A severe disorder of the self-experience is conceived as the common experiential denominator of the heterogeneous group of schizophrenic psychoses. The ego-pathology focuses on this ego-disorder in its five basic dimensions (vitality, activity, consistency/coherence, demarcation, and identity).
A population of 664 probands (552 schizophrenics, 25 borderline personality disorder, 87 depressive disorder, Diagnostic and Statistical Manual of Mental Disorders (DSM-III-R) American Psychiatric Association, 1987) was systematically studied using the Ego Pathology Inventory (53 items). The most important evaluation was the confirmatory factor analysis.
The self-experience of schizophrenics concerns the uncertainties, deficits or even annihilation of the five basic dimensions. Confirmatory factor analysis allows comparison between theoretical and empirical item allocation and shows a high congruence (kappa 0.95). Analysis of variance between the three diagnostic groups on the level of items as well as scales shows differences in the respective proband groups. External measurements serve as arguments for the validity of the model.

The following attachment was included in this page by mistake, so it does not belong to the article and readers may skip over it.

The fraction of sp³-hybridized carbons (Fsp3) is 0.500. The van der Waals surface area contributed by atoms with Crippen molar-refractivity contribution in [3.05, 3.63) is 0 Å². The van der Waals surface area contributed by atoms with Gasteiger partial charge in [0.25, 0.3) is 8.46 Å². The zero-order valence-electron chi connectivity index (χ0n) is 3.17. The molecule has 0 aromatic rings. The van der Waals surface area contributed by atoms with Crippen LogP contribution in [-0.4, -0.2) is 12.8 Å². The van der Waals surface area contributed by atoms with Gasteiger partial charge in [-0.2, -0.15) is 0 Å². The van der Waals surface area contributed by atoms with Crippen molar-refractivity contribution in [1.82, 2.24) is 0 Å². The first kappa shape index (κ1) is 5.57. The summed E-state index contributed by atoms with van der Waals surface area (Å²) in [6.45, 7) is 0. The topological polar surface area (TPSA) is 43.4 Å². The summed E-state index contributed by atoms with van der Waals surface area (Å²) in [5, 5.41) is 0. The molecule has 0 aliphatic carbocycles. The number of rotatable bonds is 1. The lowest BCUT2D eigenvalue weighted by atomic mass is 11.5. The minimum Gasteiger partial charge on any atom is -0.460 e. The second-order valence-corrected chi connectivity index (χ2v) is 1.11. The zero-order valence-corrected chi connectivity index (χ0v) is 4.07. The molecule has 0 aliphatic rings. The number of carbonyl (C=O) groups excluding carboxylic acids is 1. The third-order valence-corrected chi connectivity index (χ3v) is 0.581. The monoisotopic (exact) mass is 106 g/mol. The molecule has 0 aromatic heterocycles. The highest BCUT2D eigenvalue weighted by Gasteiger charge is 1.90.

The concept of five basic dimensions of self-experience can be shown as a reliable, valid and viable approach to study empirically the disordered ego/self of schizophrenics and other diagnostic groups. Concerning therapeutic consequences, some hints for a need-adapted treatment are given with the aim of reconstructing the disordered self-experience, even in body awareness.
A detailed presentation of the psychopathology research reported in this article is published in Scharfetter (1996). The first article was published in English in 1981.